SAN FRANCISCO (Reuters) - Samsung Electronics, Intel Corp and Dell have joined to establish standard ways for household gadgets like thermostats and light bulbs to talk to each other, at odds with a framework backed by Qualcomm, LG Electronics and other companies.
The new Open Interconnect Consortium, like the Qualcomm-supported AllSeen Alliance, aims to establish how smart devices work together in a trend increasingly called the Internet of Things.
Manufacturers are rolling out growing numbers of Internet-connected burglar alarms, televisions and light switches. But like the early days of video cassette recorders, current smart home products are often incompatible with each other.
The new consortium, which also includes chipmakers Broadcom and Atmel, was announced in a news release late on Monday.
Doug Fisher, general manager of Intel's Software and Services Group, told Reuters that the framework to be developed by the new consortium would address security and other issues not adequately handled by the AllSeen group.
The potential emergence of smart household products made by manufacturers using two sets of incompatible standards would be incidental, he said.
"We're not out to create that. We just think the industry has spoken and there's this approach that's needed," Fisher said. "We're certainly welcoming others to participate."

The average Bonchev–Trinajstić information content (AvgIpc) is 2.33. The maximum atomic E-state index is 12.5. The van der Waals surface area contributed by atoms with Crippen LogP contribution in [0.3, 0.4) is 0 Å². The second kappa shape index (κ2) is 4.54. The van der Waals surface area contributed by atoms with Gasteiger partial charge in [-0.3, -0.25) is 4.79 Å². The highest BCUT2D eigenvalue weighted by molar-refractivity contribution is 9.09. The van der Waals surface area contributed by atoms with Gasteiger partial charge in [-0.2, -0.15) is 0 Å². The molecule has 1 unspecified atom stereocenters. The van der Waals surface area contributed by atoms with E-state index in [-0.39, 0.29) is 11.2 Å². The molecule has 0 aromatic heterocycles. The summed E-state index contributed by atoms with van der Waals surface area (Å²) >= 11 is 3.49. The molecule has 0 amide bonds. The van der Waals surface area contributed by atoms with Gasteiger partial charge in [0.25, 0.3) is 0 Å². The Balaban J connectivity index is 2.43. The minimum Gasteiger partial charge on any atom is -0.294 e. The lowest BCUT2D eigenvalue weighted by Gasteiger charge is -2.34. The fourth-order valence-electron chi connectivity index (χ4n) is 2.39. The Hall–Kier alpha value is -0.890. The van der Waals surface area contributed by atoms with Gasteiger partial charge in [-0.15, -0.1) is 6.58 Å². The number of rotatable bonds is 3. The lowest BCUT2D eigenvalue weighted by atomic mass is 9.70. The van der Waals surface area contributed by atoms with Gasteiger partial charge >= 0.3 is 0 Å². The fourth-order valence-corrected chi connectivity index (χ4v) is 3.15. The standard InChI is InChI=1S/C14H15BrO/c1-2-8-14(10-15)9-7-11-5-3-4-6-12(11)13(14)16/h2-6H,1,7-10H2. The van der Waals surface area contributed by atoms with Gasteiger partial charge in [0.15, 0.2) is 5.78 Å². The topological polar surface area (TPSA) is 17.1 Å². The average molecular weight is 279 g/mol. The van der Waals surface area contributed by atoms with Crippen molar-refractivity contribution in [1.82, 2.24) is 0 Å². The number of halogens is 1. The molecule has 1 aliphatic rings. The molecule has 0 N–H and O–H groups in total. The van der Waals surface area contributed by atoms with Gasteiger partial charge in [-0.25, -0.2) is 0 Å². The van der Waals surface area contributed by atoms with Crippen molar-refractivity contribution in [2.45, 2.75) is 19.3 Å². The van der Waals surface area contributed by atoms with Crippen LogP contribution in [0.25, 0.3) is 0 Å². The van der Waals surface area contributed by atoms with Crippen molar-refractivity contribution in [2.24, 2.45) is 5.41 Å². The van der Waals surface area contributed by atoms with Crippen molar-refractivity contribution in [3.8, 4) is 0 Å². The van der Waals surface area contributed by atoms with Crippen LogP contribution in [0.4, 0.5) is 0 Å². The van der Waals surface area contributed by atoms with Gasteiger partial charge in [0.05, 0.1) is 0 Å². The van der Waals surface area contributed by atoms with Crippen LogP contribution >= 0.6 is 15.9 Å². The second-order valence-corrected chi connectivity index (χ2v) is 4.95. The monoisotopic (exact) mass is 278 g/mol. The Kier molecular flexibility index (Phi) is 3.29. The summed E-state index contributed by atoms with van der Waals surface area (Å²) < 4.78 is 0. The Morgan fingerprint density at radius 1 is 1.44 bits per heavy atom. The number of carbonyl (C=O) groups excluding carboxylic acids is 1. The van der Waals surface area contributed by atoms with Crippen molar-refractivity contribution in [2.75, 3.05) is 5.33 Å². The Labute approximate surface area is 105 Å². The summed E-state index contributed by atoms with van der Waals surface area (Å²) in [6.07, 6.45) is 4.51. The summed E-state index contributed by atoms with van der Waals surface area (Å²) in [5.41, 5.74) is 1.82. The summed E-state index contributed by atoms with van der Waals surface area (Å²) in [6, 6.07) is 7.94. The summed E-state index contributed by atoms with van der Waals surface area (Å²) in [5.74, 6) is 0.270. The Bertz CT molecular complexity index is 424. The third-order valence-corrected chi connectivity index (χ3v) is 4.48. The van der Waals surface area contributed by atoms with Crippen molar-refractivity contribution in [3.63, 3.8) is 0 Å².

Last week, Microsoft became the 51st member of the AllSeen Alliance, which also includes Sharp Corp and other consumer electronics manufacturers.
Rob Chandhok, senior vice president of Qualcomm Technologies Inc, compared the two competing standards groups to walled-off online services in the early 1990s before widespread Internet use.
"It's better for us to have an industry-wide shared platform than to be divided," Chandhok said. "I don't want to get to a 'Prodigy and CompuServe' of the Internet of Things."
Technology heavyweights Apple and Google are also pursuing their own ways of interconnecting household devices.
Apple, known for strictly controlling how other companies' products interact with its own, in June announced HomeKit, which will integrate control of devices like lights and thermostats.
Google's Nest has also partnered with companies including Whirlpool Corp and light bulb maker LIFX to integrate their products with its thermostats and smoke detectors.
(Reporting by Noel Randewich; Editing by Jan Paschal)
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